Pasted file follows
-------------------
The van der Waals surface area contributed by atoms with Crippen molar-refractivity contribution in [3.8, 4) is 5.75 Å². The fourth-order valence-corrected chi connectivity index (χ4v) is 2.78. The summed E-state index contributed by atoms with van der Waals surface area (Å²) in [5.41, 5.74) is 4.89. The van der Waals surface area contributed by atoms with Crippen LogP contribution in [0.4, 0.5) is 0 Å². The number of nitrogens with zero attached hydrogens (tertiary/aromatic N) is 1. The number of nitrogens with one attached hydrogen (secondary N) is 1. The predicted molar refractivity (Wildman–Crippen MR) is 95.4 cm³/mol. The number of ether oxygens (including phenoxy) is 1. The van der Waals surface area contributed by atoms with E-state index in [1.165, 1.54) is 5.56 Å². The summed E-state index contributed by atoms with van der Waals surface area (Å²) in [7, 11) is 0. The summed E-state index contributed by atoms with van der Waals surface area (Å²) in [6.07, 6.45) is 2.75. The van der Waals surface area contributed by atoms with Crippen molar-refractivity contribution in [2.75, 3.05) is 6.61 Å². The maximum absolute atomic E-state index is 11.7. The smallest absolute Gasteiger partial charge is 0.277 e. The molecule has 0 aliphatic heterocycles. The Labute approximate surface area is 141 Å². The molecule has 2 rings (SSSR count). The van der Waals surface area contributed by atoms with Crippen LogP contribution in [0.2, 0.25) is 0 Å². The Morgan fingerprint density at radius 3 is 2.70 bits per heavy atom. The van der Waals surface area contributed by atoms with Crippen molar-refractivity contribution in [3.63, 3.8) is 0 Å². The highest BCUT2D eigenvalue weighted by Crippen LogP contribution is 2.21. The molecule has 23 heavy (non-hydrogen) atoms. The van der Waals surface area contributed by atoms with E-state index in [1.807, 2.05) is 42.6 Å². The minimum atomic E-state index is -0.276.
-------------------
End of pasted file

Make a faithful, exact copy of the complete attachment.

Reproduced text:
The van der Waals surface area contributed by atoms with Crippen molar-refractivity contribution in [3.8, 4) is 5.75 Å². The fourth-order valence-corrected chi connectivity index (χ4v) is 2.78. The summed E-state index contributed by atoms with van der Waals surface area (Å²) in [5.41, 5.74) is 4.89. The van der Waals surface area contributed by atoms with Crippen LogP contribution in [0.4, 0.5) is 0 Å². The number of nitrogens with zero attached hydrogens (tertiary/aromatic N) is 1. The number of nitrogens with one attached hydrogen (secondary N) is 1. The predicted molar refractivity (Wildman–Crippen MR) is 95.4 cm³/mol. The number of ether oxygens (including phenoxy) is 1. The van der Waals surface area contributed by atoms with E-state index in [1.165, 1.54) is 5.56 Å². The summed E-state index contributed by atoms with van der Waals surface area (Å²) in [7, 11) is 0. The summed E-state index contributed by atoms with van der Waals surface area (Å²) in [6.07, 6.45) is 2.75. The van der Waals surface area contributed by atoms with Crippen molar-refractivity contribution in [2.75, 3.05) is 6.61 Å². The maximum absolute atomic E-state index is 11.7. The smallest absolute Gasteiger partial charge is 0.277 e. The molecule has 0 aliphatic heterocycles. The Labute approximate surface area is 141 Å². The molecule has 2 rings (SSSR count). The van der Waals surface area contributed by atoms with Crippen LogP contribution in [0.2, 0.25) is 0 Å². The Morgan fingerprint density at radius 3 is 2.70 bits per heavy atom. The van der Waals surface area contributed by atoms with Crippen molar-refractivity contribution in [3.63, 3.8) is 0 Å². The highest BCUT2D eigenvalue weighted by Crippen LogP contribution is 2.21. The molecule has 23 heavy (non-hydrogen) atoms. The van der Waals surface area contributed by atoms with E-state index in [1.807, 2.05) is 42.6 Å². The minimum atomic E-state index is -0.276.